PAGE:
Are your Web searches safe from snoops? It's an issue that may not have been on many people's radar.
Traditionally, the higher-profile issue for search engines like Google (NASDAQ: GOOG) and Yahoo (NASDAQ: YHOO) is that they maintain a record of users' search sessions for several months as part of a massive data collection the companies say is needed to help improve search results.
Now Google is tackling a different slice of the privacy issue by launching a beta of its standard Google search that's encrypted with the same Secure Sockets Layer (SSL) technology used by many Web services including e-commerce sites and Google's own Gmail service. Web addresses that begin with the letters "https" are SSL-protected.
The news comes at time of heightened concern among users and IT with Web security and privacy as more personal information is put online. Social networks like Facebook have been criticized for not having enough privacy controls in place, and Google itself was hit by a series of sophisticated cyber attacks, alleged to have originated in China, that also threatened a number of other U.S. companies.
Currently, Google is dealing with investigations in a variety of countries brought by regulators alarmed by revelations of the inadvertent collection of Wi-Fi transmissions by Google's StreetView cars. The company first revealed plans to debut its encrypted search in response to the Wi-Fi controversy.
In a blog post announcing the release of the beta, Google said the encrypted connection between the Web browser and the new Google.com search site helps protect users/ search terms and search results pages from being intercepted by third parties.
"We think users will appreciate this new option for searching. It's a helpful addition to users' online privacy and security, and we'll continue to add encryption support for more search offerings," Google software engineer Evan Roseman said in the blog post.
Over the past several years, Google, Yahoo and other search engines have reduced the period of time they retain users' data, though consumer advocacy and privacy groups continue to pressure them to eliminate the retention altogether. Google's retention time is nine months, while Yahoo holds onto the data for 90 days. Google was quick to point out the search encryption alternative isn't related to the firm's retention policies, which haven't changed.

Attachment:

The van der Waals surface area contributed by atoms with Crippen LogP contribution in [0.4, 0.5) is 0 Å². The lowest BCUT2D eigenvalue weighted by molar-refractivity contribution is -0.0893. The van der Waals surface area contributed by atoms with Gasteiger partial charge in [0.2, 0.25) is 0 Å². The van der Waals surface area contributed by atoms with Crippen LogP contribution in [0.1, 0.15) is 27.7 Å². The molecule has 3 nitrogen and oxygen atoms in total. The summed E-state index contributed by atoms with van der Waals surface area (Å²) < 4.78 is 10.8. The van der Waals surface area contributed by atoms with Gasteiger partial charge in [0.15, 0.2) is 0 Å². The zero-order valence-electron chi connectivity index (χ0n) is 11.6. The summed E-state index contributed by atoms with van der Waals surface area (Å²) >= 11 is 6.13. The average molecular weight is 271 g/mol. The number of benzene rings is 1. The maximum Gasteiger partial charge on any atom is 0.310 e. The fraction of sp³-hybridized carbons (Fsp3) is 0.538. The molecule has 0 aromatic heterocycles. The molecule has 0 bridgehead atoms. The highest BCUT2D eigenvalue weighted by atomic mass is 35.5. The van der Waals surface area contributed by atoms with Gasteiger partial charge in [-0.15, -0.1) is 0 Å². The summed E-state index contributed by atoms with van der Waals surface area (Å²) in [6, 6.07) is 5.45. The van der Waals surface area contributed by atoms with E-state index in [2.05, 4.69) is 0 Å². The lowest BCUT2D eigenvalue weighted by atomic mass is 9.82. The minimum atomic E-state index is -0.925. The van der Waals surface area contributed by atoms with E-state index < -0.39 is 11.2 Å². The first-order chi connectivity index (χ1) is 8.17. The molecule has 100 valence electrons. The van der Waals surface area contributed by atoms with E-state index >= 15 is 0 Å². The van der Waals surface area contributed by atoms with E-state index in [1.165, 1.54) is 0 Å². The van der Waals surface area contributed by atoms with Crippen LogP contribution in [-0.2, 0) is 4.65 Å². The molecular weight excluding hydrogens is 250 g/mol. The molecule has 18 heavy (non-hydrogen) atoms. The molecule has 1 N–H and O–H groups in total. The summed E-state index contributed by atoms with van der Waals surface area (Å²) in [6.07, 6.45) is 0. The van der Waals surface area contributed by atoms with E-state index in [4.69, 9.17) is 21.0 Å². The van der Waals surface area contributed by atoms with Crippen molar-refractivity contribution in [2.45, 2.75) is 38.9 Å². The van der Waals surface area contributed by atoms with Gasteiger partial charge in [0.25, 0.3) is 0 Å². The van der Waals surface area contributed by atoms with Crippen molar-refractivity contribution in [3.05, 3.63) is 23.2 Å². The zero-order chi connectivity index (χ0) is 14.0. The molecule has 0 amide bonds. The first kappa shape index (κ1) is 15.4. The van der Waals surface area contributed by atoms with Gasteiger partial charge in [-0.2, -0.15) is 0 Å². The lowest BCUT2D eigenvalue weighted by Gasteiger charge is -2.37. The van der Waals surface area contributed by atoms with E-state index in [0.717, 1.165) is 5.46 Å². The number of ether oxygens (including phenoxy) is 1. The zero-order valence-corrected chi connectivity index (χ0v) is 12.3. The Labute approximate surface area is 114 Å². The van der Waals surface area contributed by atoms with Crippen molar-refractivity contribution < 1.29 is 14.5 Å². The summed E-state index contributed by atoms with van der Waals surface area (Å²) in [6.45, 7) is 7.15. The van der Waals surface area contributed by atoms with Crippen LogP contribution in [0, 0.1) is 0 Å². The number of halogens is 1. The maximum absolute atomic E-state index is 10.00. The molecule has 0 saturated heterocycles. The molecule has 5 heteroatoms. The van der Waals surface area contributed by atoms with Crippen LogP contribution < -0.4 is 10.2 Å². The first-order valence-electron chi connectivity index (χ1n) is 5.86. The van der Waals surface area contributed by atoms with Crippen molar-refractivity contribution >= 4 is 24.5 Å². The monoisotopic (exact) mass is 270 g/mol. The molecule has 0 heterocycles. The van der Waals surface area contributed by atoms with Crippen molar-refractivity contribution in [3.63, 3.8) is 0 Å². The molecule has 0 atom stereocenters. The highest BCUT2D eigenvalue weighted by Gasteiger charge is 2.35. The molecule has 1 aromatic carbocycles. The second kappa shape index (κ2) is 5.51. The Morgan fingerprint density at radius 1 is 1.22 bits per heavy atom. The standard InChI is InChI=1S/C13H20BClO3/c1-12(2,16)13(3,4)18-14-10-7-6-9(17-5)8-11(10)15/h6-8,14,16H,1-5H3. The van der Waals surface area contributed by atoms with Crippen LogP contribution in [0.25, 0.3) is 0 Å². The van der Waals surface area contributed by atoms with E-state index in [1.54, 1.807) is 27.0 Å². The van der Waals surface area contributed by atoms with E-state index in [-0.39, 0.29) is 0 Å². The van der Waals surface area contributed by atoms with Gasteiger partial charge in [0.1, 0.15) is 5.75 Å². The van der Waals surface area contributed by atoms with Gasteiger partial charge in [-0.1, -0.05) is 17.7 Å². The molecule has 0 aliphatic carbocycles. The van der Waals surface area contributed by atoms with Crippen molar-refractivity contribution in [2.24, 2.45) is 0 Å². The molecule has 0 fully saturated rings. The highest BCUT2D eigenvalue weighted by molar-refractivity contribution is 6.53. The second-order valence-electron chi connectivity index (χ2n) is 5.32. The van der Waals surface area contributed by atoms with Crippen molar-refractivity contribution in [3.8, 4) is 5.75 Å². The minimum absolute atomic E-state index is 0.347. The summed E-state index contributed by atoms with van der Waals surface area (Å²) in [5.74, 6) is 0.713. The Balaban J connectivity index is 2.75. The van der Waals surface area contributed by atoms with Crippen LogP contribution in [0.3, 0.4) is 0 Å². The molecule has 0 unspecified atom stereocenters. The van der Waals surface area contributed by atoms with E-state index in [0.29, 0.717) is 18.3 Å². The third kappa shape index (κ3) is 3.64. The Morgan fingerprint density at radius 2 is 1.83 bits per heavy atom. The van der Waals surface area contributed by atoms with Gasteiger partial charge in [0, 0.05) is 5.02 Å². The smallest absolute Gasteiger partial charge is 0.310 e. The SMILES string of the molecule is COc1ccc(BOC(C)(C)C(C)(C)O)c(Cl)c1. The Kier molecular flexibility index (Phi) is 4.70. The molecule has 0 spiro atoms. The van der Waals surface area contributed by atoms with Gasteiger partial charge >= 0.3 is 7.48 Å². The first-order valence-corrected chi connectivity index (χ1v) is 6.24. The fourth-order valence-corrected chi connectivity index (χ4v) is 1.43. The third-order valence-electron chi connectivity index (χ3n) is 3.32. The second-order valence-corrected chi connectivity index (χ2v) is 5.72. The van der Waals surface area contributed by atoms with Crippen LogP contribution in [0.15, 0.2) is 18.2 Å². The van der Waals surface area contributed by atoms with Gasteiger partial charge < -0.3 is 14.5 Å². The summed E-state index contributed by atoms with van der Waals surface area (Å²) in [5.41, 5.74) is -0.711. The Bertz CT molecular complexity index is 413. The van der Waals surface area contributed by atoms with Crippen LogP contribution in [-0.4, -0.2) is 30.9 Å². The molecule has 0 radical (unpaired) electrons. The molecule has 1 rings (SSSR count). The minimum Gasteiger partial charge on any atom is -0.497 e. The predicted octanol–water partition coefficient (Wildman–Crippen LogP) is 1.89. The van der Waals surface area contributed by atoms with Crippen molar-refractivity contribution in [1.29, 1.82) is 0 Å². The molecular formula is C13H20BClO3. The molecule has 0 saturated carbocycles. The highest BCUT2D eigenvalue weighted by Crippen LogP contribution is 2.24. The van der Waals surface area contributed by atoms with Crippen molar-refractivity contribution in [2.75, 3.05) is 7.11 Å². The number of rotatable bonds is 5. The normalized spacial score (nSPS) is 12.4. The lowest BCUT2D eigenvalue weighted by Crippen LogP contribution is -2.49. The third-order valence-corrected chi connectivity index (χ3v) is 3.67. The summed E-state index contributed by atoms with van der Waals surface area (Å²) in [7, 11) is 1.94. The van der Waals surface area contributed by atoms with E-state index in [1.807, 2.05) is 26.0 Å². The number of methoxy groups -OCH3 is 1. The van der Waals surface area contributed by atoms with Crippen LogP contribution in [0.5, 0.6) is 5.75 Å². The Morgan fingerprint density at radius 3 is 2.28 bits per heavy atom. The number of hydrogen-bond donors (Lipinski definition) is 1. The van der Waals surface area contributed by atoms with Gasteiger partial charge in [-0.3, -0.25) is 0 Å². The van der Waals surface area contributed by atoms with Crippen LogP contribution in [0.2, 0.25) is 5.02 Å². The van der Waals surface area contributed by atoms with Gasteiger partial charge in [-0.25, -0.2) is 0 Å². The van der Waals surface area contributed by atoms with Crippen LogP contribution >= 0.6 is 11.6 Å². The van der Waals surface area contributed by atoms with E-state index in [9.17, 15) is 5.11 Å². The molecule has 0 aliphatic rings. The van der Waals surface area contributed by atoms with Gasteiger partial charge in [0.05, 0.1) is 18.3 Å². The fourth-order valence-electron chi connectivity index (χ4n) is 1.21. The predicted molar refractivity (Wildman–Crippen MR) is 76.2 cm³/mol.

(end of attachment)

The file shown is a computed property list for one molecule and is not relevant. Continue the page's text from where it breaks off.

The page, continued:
"Searching over SSL doesn't reduce the data sent to Google -- it only hides that data from third parties who seek it. And clicking on any of the Web results, including Google universal search results for unsupported services like Google Images, could take you out of SSL mode," Roseman said. "Our hope is that more Web sites and services will add support for SSL to help create a better and more consistent experience for you."
Analyst Ben Bajarin said the value of Google's encryption may become more evident with the rapid growth of mobile Internet use.
"Privacy and security is going to be a big issue when you're using voice and other mobile search as far as how much information you want to display when you're in the clear," Bajarin, an analyst with Creative Strategies, told InternetNews.com. "When you're using a mobile device it's not just about what you're searching but your location. A lot of people are extremely uncomfortable providing that information, so Google is saying 'If there's a hole there in what people want, let's address that.'"
Analyst Dan Miller said adding encrypted search may help Google appease some of the privacy concerns of both tech-savvy users and the general consumer.
"If you're a sophisticated user, you know so much of the public Internet is unprotected and scannable," Miller, an analyst with Opus Research, told InternetNews.com.
"This may presage some serious thought about encrypting the full range of services inside Google's cloud and also something its competitors will look at," he said. "For now it's a differentiator for Google."
Miller noted that there is also a certain irony that Google will be able to measure the interest and success of the service by continuing to collect data on users' search sessions that it's been criticized for retaining.